New Tool in Behavioural Cases: Commitment Decisions
The current Competition Act has no procedure regarding commitment decisions in matters concerning possible infringements of Section 10 and Section 11 of the Act (equivalent to TFEU Article 101 and 102).
The amended Act introduces a procedure of commitment decisions, which is based on the rules laid down in the 10 year old “Modernisation Regulation” in the EC competition law (Article 9 in Regulation 1/2003).
This new tool may prove to end several behavioural cases in a more efficient manner, as the NCA may terminate its investigation if the companies accept remedies by commitment decisions.
Despite being an effective instrument, it is arguably a potential consequence that the companies involved may offer remedies in situations where an in-depth investigation and material assessment of the case would not have led to any intervention at all. The NCA should therefore exercise caution when applying its new tool.
Investigation by the NCA: Strengthening Companies Rights
The NCA has extensive investigative powers under the current Competition Act. Without weakening the actual powers to collect information during and in connection with unannounced inspections (“dawn raids”), the procedural and privacy rights of the undertakings during an investigation will be strengthened by the revised legislation. Firstly; today the NCA has the right to confiscate original documents at the premises of the inspected undertaking. The amended provisions are harmonised with the equivalent legislation in the EU/EEA, as the main rule in the future will be that only copies can be confiscated. Confiscation of original documents are reserved for situations where the original documents have special evidential value, where copying will reduce the evidential value of the documents, or when the documents are supposed to be an important evidence in proving an infringement. Secondly; the suspected company will have the right to receive a copy of confiscated electronic data. Thirdly; the company will be given the right to be present during the NCA’s first examination of the electronic data, in order to clarify whether the data contains information subject to professional secrecy.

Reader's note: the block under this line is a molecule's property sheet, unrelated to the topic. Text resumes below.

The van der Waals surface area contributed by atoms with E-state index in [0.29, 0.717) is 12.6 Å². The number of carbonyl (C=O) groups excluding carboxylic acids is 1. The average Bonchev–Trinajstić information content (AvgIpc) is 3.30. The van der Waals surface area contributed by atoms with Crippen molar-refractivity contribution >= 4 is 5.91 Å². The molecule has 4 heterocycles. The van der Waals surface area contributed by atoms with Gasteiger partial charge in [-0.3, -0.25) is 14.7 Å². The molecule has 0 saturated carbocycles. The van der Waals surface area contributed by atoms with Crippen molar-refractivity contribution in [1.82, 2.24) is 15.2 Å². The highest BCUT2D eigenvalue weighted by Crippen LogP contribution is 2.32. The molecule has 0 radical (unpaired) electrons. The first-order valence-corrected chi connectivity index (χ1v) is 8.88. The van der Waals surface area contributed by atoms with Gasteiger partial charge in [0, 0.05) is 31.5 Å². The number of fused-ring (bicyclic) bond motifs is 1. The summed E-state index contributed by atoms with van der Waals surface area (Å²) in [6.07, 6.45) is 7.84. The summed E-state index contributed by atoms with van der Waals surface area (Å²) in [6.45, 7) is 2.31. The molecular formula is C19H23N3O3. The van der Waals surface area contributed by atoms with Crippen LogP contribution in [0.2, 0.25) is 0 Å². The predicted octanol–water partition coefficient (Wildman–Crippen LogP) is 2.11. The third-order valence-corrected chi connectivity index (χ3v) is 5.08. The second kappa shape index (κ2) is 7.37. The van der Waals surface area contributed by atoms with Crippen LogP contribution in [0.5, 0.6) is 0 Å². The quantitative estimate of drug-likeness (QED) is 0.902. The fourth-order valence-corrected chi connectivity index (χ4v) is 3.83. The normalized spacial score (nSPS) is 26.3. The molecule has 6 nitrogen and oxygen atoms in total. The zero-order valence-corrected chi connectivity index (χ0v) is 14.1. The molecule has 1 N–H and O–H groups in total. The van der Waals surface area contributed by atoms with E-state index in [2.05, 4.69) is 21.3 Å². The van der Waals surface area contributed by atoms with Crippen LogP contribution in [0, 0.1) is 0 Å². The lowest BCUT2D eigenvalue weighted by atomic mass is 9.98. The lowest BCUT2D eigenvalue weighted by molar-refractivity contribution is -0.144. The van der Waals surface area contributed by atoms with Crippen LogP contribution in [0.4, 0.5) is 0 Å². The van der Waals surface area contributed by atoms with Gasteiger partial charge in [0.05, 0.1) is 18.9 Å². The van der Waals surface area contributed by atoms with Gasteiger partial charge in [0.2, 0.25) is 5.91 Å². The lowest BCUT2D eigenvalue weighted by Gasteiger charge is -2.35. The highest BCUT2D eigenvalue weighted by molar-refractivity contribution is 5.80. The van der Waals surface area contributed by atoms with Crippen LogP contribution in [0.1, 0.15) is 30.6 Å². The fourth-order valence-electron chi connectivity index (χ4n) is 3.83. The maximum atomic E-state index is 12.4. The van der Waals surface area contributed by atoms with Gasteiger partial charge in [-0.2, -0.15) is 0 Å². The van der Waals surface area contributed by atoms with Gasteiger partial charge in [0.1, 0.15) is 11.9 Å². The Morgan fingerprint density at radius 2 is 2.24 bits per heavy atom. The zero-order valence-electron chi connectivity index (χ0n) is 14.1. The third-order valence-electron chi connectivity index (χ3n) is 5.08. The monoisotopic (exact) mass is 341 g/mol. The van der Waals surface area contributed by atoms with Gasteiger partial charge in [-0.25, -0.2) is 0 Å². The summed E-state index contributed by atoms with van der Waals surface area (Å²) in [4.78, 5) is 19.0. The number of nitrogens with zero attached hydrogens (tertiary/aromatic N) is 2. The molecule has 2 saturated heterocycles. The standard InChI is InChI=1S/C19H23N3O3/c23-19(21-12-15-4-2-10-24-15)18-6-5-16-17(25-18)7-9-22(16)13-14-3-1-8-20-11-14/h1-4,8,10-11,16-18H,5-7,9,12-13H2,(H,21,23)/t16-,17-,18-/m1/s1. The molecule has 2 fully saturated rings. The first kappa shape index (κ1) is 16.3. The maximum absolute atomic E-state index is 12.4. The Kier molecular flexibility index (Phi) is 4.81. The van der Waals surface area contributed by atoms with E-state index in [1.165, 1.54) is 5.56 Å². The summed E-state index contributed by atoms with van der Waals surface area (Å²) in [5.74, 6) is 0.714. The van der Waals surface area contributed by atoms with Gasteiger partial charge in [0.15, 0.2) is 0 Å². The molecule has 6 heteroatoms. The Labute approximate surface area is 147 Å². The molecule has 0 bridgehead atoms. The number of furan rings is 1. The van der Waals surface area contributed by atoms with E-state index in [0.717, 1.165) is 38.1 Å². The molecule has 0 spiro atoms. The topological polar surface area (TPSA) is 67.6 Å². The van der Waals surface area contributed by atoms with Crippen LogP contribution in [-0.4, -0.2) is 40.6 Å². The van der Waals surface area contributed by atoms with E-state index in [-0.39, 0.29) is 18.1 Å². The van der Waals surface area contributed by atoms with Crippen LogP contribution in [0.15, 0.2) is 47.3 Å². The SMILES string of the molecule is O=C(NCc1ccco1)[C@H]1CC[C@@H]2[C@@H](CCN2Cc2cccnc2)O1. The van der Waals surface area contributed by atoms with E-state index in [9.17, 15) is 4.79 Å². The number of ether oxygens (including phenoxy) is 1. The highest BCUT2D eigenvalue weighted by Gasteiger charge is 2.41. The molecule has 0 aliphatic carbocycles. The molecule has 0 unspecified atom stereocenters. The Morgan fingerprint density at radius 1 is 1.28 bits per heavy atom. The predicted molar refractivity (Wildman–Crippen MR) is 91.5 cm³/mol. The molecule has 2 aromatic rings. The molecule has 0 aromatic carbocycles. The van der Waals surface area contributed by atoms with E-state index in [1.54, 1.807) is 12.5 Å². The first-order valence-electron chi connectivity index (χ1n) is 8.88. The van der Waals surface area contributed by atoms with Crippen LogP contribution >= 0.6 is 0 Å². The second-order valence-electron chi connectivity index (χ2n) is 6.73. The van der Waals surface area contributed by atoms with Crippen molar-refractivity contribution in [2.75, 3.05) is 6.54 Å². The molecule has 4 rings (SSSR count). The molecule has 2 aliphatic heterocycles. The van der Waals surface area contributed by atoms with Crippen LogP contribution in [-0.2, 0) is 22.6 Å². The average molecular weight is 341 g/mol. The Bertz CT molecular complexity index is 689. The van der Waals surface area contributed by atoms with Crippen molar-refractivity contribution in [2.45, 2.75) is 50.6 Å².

The article has been published in the Expert Overview of the Nordic & Baltic Region – Corporate Livewire. Read the publication
By Thomas Sando & Lennart Garnes
Thomas Sando is a partner in Steenstrup Stordrange’s competition law team. He is a former legal advisor in the Norwegian Competition Authority, and worked five years in Thommessen’s competition law team before he joined Steenstrup Stordrange in 2010. Sando has extensive experience in competition law work, and advises and represents clients on a wide range of issues. He has been selected by his peers to be included in Best Lawyers Norway (in the category “Antitrust”) in 2011, 2012 and 2013.
Thomas can be contacted via telephone at +47 951 26 344 and email at email@example.com.
Associate Lennart Garnes joined Steenstrup Stordrange from the Internal Market Affairs Directorate in EFTA Surveillance Authority in 2012. Lennart has long experience from working with EEA law and national public administrative law. Beside competition law matters, he focuses in particular on the implications the four freedoms and EU/EEA secondary legislation have upon the public authorities` regulation of businesses. Having worked for the Public Roads Administration and the Ministry of Transport, Lennart has particular knowledge of and experience from the transport area.
Lennart can be contacted via telephone at +47 228 14 612 and email at firstname.lastname@example.org.